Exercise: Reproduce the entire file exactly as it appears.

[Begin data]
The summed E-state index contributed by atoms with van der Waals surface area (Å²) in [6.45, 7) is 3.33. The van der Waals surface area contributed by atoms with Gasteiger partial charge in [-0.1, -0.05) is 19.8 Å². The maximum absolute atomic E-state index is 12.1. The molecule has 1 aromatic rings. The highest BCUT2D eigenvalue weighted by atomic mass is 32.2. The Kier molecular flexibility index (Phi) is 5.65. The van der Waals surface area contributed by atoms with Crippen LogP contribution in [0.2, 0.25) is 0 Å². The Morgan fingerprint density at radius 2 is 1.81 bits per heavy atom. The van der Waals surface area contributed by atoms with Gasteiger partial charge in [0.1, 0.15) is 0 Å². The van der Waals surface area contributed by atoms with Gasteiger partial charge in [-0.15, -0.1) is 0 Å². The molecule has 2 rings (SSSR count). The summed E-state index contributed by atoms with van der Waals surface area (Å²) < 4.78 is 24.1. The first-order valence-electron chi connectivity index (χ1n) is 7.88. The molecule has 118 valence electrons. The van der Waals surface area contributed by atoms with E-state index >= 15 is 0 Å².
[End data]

The summed E-state index contributed by atoms with van der Waals surface area (Å²) in [6.45, 7) is 3.33. The van der Waals surface area contributed by atoms with Gasteiger partial charge in [-0.1, -0.05) is 19.8 Å². The maximum absolute atomic E-state index is 12.1. The molecule has 1 aromatic rings. The highest BCUT2D eigenvalue weighted by atomic mass is 32.2. The Kier molecular flexibility index (Phi) is 5.65. The van der Waals surface area contributed by atoms with Crippen LogP contribution in [0.2, 0.25) is 0 Å². The Morgan fingerprint density at radius 2 is 1.81 bits per heavy atom. The van der Waals surface area contributed by atoms with Gasteiger partial charge in [0.1, 0.15) is 0 Å². The van der Waals surface area contributed by atoms with Gasteiger partial charge in [-0.15, -0.1) is 0 Å². The molecule has 2 rings (SSSR count). The summed E-state index contributed by atoms with van der Waals surface area (Å²) < 4.78 is 24.1. The first-order valence-electron chi connectivity index (χ1n) is 7.88. The molecule has 118 valence electrons. The van der Waals surface area contributed by atoms with E-state index >= 15 is 0 Å².